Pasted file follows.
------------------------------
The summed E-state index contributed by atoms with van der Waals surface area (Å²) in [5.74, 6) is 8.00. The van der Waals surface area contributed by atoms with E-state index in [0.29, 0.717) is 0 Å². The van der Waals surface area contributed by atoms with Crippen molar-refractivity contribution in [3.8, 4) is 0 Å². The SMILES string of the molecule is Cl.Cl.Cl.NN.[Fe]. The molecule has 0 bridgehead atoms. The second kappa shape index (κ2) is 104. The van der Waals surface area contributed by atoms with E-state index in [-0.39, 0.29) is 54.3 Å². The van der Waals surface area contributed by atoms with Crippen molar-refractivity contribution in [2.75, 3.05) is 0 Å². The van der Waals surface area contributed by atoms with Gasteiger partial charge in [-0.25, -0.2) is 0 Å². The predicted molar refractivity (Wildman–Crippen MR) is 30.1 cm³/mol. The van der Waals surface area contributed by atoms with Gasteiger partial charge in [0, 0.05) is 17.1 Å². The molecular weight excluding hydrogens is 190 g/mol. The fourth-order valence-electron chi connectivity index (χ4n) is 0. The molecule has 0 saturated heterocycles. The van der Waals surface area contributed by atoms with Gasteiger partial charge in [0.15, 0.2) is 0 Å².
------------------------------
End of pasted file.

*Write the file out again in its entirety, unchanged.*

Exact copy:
The summed E-state index contributed by atoms with van der Waals surface area (Å²) in [5.74, 6) is 8.00. The van der Waals surface area contributed by atoms with E-state index in [0.29, 0.717) is 0 Å². The van der Waals surface area contributed by atoms with Crippen molar-refractivity contribution in [3.8, 4) is 0 Å². The SMILES string of the molecule is Cl.Cl.Cl.NN.[Fe]. The molecule has 0 bridgehead atoms. The second kappa shape index (κ2) is 104. The van der Waals surface area contributed by atoms with E-state index in [-0.39, 0.29) is 54.3 Å². The van der Waals surface area contributed by atoms with Crippen molar-refractivity contribution in [2.75, 3.05) is 0 Å². The van der Waals surface area contributed by atoms with Gasteiger partial charge in [-0.25, -0.2) is 0 Å². The predicted molar refractivity (Wildman–Crippen MR) is 30.1 cm³/mol. The van der Waals surface area contributed by atoms with Gasteiger partial charge in [0, 0.05) is 17.1 Å². The molecular weight excluding hydrogens is 190 g/mol. The fourth-order valence-electron chi connectivity index (χ4n) is 0. The molecule has 0 saturated heterocycles. The van der Waals surface area contributed by atoms with Gasteiger partial charge in [0.15, 0.2) is 0 Å².